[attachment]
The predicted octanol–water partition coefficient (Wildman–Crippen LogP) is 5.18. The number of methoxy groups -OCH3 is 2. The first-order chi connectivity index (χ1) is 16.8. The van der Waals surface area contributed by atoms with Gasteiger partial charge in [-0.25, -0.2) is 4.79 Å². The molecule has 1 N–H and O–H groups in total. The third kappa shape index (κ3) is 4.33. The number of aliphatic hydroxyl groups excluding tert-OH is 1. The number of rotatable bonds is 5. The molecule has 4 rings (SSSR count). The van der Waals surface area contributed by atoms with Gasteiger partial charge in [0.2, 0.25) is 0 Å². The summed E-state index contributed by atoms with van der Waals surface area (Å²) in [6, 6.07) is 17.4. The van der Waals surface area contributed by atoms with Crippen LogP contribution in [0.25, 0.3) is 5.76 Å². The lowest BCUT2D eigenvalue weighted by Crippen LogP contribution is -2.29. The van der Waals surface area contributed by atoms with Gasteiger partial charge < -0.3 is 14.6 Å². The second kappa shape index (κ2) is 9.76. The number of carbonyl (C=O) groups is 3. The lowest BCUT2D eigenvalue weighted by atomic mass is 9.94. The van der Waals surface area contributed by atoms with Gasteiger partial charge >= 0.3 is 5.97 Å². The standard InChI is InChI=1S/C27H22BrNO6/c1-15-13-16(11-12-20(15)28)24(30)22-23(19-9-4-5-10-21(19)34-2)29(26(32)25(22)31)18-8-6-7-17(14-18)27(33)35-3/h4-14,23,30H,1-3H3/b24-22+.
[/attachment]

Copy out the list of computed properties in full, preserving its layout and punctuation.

The predicted octanol–water partition coefficient (Wildman–Crippen LogP) is 5.18. The number of methoxy groups -OCH3 is 2. The first-order chi connectivity index (χ1) is 16.8. The van der Waals surface area contributed by atoms with Gasteiger partial charge in [-0.25, -0.2) is 4.79 Å². The molecule has 1 N–H and O–H groups in total. The third kappa shape index (κ3) is 4.33. The number of aliphatic hydroxyl groups excluding tert-OH is 1. The number of rotatable bonds is 5. The molecule has 4 rings (SSSR count). The van der Waals surface area contributed by atoms with Gasteiger partial charge in [0.2, 0.25) is 0 Å². The summed E-state index contributed by atoms with van der Waals surface area (Å²) in [6, 6.07) is 17.4. The van der Waals surface area contributed by atoms with Crippen LogP contribution in [0.25, 0.3) is 5.76 Å². The lowest BCUT2D eigenvalue weighted by Crippen LogP contribution is -2.29. The van der Waals surface area contributed by atoms with Gasteiger partial charge < -0.3 is 14.6 Å². The second kappa shape index (κ2) is 9.76. The number of carbonyl (C=O) groups is 3. The lowest BCUT2D eigenvalue weighted by atomic mass is 9.94. The van der Waals surface area contributed by atoms with Gasteiger partial charge >= 0.3 is 5.97 Å². The standard InChI is InChI=1S/C27H22BrNO6/c1-15-13-16(11-12-20(15)28)24(30)22-23(19-9-4-5-10-21(19)34-2)29(26(32)25(22)31)18-8-6-7-17(14-18)27(33)35-3/h4-14,23,30H,1-3H3/b24-22+.